Cookies on this website

We use cookies to ensure that we give you the best experience on our website. If you click 'Accept all cookies' we'll assume that you are happy to receive all cookies and you won't see this message again. If you click 'Reject all non-essential cookies' only necessary cookies providing core functionality such as security, network management, and accessibility will be enabled. Click 'Find out more' for information on how to change your cookie settings.

Models of writing and its development highlight the foundational importance of spelling and handwriting as the bedrock for ‘higher level’ writing skills (van Galen, 1991; Berninger & Winn, 2006). Despite their importance, relatively little is known about the nature of the possible inter-relationship between spelling and handwriting skills in children who are typically developing and those who have disorders which affect the development of these skills (i.e., dyslexia and/or developmental coordination disorder; DCD).

In this talk, I will present a programmatic set of studies which develop our understanding of the inter-relationship between spelling and handwriting in children with and without writing difficulties. I will argue that one of the barriers to examining this inter-relationship is the way that handwriting skills are measured. However, when the handwriting subskills of legibility (the accuracy or readability of the script) and fluency (the production of script at speed without hesitation) are measured robustly, different patterns of relationships between spelling and handwriting sub-skills emerge. Furthermore, I will also present data from children with dyslexia (who have a language deficit) or DCD (who have a motor deficit) which suggest a dissociation in spelling and handwriting impairments. Together, these findings tentatively suggest that spelling ability is likely to exert some influence over handwriting during development. These findings will be considered in a broader theoretical framework.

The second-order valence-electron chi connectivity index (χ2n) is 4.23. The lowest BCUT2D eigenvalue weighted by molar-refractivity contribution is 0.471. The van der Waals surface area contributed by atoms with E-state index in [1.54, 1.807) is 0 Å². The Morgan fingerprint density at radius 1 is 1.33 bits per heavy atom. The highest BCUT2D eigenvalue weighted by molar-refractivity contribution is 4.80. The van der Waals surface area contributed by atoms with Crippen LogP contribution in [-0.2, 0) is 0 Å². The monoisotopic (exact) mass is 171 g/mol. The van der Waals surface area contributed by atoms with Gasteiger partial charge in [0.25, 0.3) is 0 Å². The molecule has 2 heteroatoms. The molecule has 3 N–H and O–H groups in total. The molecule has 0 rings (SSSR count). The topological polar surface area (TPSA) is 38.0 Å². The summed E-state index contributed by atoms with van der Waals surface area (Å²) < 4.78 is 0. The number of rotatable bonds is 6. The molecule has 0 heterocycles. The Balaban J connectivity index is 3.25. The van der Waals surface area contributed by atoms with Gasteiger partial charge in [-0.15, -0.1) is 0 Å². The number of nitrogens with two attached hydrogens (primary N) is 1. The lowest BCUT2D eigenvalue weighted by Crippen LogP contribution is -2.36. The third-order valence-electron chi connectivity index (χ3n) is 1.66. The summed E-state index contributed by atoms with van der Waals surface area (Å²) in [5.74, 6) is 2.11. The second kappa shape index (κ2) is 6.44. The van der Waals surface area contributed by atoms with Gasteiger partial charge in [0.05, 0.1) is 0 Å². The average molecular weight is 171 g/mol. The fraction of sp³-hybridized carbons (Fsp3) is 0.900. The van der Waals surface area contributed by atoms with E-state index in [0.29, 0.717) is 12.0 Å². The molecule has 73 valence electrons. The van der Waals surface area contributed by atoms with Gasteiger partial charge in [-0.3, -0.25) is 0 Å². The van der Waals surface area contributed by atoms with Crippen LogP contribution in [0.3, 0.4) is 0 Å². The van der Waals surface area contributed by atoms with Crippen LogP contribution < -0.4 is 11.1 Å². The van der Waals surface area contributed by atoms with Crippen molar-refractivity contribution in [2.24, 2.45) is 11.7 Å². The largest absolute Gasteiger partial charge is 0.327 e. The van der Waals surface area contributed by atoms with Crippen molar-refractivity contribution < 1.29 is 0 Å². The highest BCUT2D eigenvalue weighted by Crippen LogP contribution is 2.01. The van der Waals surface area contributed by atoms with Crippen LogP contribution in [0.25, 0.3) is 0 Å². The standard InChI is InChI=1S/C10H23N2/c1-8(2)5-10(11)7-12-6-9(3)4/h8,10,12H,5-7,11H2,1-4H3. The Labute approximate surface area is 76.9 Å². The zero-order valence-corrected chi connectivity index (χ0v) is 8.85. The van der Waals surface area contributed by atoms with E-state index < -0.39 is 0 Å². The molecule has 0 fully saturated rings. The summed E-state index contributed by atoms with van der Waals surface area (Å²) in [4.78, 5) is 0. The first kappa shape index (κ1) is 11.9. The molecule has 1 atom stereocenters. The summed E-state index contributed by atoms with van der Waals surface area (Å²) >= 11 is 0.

Find out more about the speaker:


How to attend

This talk will take place in person in New Radcliffe House 20.05 Seminar Room 2, with an online option available. A remote access link will be circulated via the departmental epseminars mailing list during the week before the talk for those unable to attend in person. External guests are welcome, and can email for the link.